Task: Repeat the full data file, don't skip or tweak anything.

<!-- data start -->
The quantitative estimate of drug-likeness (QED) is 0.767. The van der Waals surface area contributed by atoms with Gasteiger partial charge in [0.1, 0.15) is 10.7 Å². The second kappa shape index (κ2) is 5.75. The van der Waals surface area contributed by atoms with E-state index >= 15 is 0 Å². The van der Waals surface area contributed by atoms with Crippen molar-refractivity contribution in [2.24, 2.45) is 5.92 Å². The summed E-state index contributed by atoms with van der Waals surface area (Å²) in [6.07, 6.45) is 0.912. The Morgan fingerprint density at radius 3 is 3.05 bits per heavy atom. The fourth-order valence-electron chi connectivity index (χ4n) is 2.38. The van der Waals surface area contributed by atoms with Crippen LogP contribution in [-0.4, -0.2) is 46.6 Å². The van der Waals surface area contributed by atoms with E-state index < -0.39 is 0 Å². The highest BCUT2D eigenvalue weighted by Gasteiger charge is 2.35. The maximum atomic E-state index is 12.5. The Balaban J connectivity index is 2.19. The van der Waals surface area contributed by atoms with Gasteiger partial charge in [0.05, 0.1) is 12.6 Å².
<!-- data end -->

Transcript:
The quantitative estimate of drug-likeness (QED) is 0.767. The van der Waals surface area contributed by atoms with Gasteiger partial charge in [0.1, 0.15) is 10.7 Å². The second kappa shape index (κ2) is 5.75. The van der Waals surface area contributed by atoms with E-state index >= 15 is 0 Å². The van der Waals surface area contributed by atoms with Crippen molar-refractivity contribution in [2.24, 2.45) is 5.92 Å². The summed E-state index contributed by atoms with van der Waals surface area (Å²) in [6.07, 6.45) is 0.912. The Morgan fingerprint density at radius 3 is 3.05 bits per heavy atom. The fourth-order valence-electron chi connectivity index (χ4n) is 2.38. The van der Waals surface area contributed by atoms with Crippen LogP contribution in [-0.4, -0.2) is 46.6 Å². The van der Waals surface area contributed by atoms with E-state index < -0.39 is 0 Å². The highest BCUT2D eigenvalue weighted by Gasteiger charge is 2.35. The maximum atomic E-state index is 12.5. The Balaban J connectivity index is 2.19. The van der Waals surface area contributed by atoms with Gasteiger partial charge in [0.05, 0.1) is 12.6 Å².